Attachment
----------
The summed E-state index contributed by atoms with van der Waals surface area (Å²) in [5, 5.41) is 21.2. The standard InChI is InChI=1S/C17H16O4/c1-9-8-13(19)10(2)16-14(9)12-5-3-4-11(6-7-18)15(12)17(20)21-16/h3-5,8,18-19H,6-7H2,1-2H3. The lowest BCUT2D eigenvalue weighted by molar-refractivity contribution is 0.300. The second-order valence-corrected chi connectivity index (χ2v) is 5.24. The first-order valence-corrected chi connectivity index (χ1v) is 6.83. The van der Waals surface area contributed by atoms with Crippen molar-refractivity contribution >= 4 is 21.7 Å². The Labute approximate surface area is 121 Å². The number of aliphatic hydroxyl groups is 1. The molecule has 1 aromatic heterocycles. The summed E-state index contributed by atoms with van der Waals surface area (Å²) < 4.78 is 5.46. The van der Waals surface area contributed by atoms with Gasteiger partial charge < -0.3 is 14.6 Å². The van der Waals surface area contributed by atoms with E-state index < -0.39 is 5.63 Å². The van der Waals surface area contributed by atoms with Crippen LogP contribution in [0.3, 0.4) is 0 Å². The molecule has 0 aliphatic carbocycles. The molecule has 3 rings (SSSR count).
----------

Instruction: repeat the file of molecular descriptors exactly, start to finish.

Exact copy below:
The summed E-state index contributed by atoms with van der Waals surface area (Å²) in [5, 5.41) is 21.2. The standard InChI is InChI=1S/C17H16O4/c1-9-8-13(19)10(2)16-14(9)12-5-3-4-11(6-7-18)15(12)17(20)21-16/h3-5,8,18-19H,6-7H2,1-2H3. The lowest BCUT2D eigenvalue weighted by molar-refractivity contribution is 0.300. The second-order valence-corrected chi connectivity index (χ2v) is 5.24. The first-order valence-corrected chi connectivity index (χ1v) is 6.83. The van der Waals surface area contributed by atoms with Crippen molar-refractivity contribution >= 4 is 21.7 Å². The Labute approximate surface area is 121 Å². The number of aliphatic hydroxyl groups is 1. The molecule has 1 aromatic heterocycles. The summed E-state index contributed by atoms with van der Waals surface area (Å²) < 4.78 is 5.46. The van der Waals surface area contributed by atoms with Gasteiger partial charge < -0.3 is 14.6 Å². The van der Waals surface area contributed by atoms with E-state index < -0.39 is 5.63 Å². The van der Waals surface area contributed by atoms with Crippen LogP contribution in [0.3, 0.4) is 0 Å². The molecule has 0 aliphatic carbocycles. The molecule has 3 rings (SSSR count).